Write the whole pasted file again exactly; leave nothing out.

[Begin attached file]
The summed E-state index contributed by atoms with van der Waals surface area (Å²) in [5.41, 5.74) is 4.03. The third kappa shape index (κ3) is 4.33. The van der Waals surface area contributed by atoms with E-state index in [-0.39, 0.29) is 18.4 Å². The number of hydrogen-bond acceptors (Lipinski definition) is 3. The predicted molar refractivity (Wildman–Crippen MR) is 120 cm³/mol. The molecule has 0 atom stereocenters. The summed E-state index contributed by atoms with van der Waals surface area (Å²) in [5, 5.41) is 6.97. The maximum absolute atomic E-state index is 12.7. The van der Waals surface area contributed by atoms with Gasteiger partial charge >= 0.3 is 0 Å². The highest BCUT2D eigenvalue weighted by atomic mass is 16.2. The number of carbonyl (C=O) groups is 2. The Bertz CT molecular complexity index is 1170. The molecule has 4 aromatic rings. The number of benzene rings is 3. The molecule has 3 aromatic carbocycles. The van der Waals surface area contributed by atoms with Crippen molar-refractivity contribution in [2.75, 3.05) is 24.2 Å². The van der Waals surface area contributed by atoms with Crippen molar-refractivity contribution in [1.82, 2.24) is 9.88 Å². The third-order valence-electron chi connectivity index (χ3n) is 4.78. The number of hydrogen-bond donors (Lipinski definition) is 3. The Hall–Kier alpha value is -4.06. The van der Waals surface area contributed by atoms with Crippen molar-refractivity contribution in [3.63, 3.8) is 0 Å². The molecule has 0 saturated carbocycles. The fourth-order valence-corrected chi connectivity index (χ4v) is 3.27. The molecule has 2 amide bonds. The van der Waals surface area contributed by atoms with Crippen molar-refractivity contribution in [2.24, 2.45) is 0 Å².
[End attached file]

The summed E-state index contributed by atoms with van der Waals surface area (Å²) in [5.41, 5.74) is 4.03. The third kappa shape index (κ3) is 4.33. The van der Waals surface area contributed by atoms with E-state index in [-0.39, 0.29) is 18.4 Å². The number of hydrogen-bond acceptors (Lipinski definition) is 3. The predicted molar refractivity (Wildman–Crippen MR) is 120 cm³/mol. The molecule has 0 atom stereocenters. The summed E-state index contributed by atoms with van der Waals surface area (Å²) in [5, 5.41) is 6.97. The maximum absolute atomic E-state index is 12.7. The van der Waals surface area contributed by atoms with Gasteiger partial charge >= 0.3 is 0 Å². The highest BCUT2D eigenvalue weighted by atomic mass is 16.2. The number of carbonyl (C=O) groups is 2. The Bertz CT molecular complexity index is 1170. The molecule has 4 aromatic rings. The number of benzene rings is 3. The molecule has 3 aromatic carbocycles. The van der Waals surface area contributed by atoms with Crippen molar-refractivity contribution in [2.75, 3.05) is 24.2 Å². The van der Waals surface area contributed by atoms with Crippen molar-refractivity contribution in [1.82, 2.24) is 9.88 Å². The third-order valence-electron chi connectivity index (χ3n) is 4.78. The number of hydrogen-bond donors (Lipinski definition) is 3. The Hall–Kier alpha value is -4.06. The van der Waals surface area contributed by atoms with Crippen molar-refractivity contribution in [3.63, 3.8) is 0 Å². The molecule has 0 saturated carbocycles. The fourth-order valence-corrected chi connectivity index (χ4v) is 3.27. The molecule has 2 amide bonds. The van der Waals surface area contributed by atoms with Crippen molar-refractivity contribution in [2.24, 2.45) is 0 Å².